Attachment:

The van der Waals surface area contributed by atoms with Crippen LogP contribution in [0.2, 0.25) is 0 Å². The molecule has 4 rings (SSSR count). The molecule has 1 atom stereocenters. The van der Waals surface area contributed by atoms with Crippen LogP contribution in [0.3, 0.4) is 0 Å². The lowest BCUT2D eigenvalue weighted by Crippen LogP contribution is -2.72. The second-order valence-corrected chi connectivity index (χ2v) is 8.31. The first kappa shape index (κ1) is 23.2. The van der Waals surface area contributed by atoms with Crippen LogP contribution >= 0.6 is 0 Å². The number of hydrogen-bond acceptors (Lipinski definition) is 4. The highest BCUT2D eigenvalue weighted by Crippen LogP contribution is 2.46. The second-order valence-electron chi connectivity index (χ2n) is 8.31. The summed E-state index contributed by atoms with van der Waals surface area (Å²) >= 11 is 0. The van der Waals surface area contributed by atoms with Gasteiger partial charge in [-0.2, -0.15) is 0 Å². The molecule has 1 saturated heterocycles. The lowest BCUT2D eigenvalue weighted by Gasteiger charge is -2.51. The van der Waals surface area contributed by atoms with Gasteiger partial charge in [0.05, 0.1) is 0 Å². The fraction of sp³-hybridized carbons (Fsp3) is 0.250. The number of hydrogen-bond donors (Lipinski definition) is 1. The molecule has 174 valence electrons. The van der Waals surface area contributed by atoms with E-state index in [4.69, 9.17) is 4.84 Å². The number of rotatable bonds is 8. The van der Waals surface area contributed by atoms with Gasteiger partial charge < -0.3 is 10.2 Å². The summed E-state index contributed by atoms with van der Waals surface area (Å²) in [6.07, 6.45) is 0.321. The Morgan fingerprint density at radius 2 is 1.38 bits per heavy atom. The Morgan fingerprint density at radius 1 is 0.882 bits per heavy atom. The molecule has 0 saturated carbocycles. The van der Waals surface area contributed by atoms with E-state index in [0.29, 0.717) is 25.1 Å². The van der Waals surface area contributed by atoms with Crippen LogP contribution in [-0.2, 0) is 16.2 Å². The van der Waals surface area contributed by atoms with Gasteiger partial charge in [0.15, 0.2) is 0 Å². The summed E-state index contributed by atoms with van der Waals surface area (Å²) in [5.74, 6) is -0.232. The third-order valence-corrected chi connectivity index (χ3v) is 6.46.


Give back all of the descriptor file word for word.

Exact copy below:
The van der Waals surface area contributed by atoms with Crippen LogP contribution in [0.2, 0.25) is 0 Å². The molecule has 4 rings (SSSR count). The molecule has 1 atom stereocenters. The van der Waals surface area contributed by atoms with Crippen LogP contribution in [0.3, 0.4) is 0 Å². The lowest BCUT2D eigenvalue weighted by Crippen LogP contribution is -2.72. The second-order valence-corrected chi connectivity index (χ2v) is 8.31. The first kappa shape index (κ1) is 23.2. The van der Waals surface area contributed by atoms with Crippen LogP contribution >= 0.6 is 0 Å². The number of hydrogen-bond acceptors (Lipinski definition) is 4. The highest BCUT2D eigenvalue weighted by Crippen LogP contribution is 2.46. The second-order valence-electron chi connectivity index (χ2n) is 8.31. The summed E-state index contributed by atoms with van der Waals surface area (Å²) >= 11 is 0. The van der Waals surface area contributed by atoms with Gasteiger partial charge in [-0.2, -0.15) is 0 Å². The molecule has 1 saturated heterocycles. The lowest BCUT2D eigenvalue weighted by Gasteiger charge is -2.51. The van der Waals surface area contributed by atoms with Gasteiger partial charge in [0.05, 0.1) is 0 Å². The fraction of sp³-hybridized carbons (Fsp3) is 0.250. The number of hydrogen-bond donors (Lipinski definition) is 1. The molecule has 174 valence electrons. The van der Waals surface area contributed by atoms with E-state index in [4.69, 9.17) is 4.84 Å². The number of rotatable bonds is 8. The van der Waals surface area contributed by atoms with Gasteiger partial charge < -0.3 is 10.2 Å². The summed E-state index contributed by atoms with van der Waals surface area (Å²) in [6.07, 6.45) is 0.321. The Morgan fingerprint density at radius 2 is 1.38 bits per heavy atom. The Morgan fingerprint density at radius 1 is 0.882 bits per heavy atom. The molecule has 0 saturated carbocycles. The van der Waals surface area contributed by atoms with E-state index in [0.29, 0.717) is 25.1 Å². The van der Waals surface area contributed by atoms with Crippen LogP contribution in [-0.2, 0) is 16.2 Å². The van der Waals surface area contributed by atoms with Gasteiger partial charge in [0.15, 0.2) is 0 Å². The summed E-state index contributed by atoms with van der Waals surface area (Å²) in [5.74, 6) is -0.232. The third-order valence-corrected chi connectivity index (χ3v) is 6.46.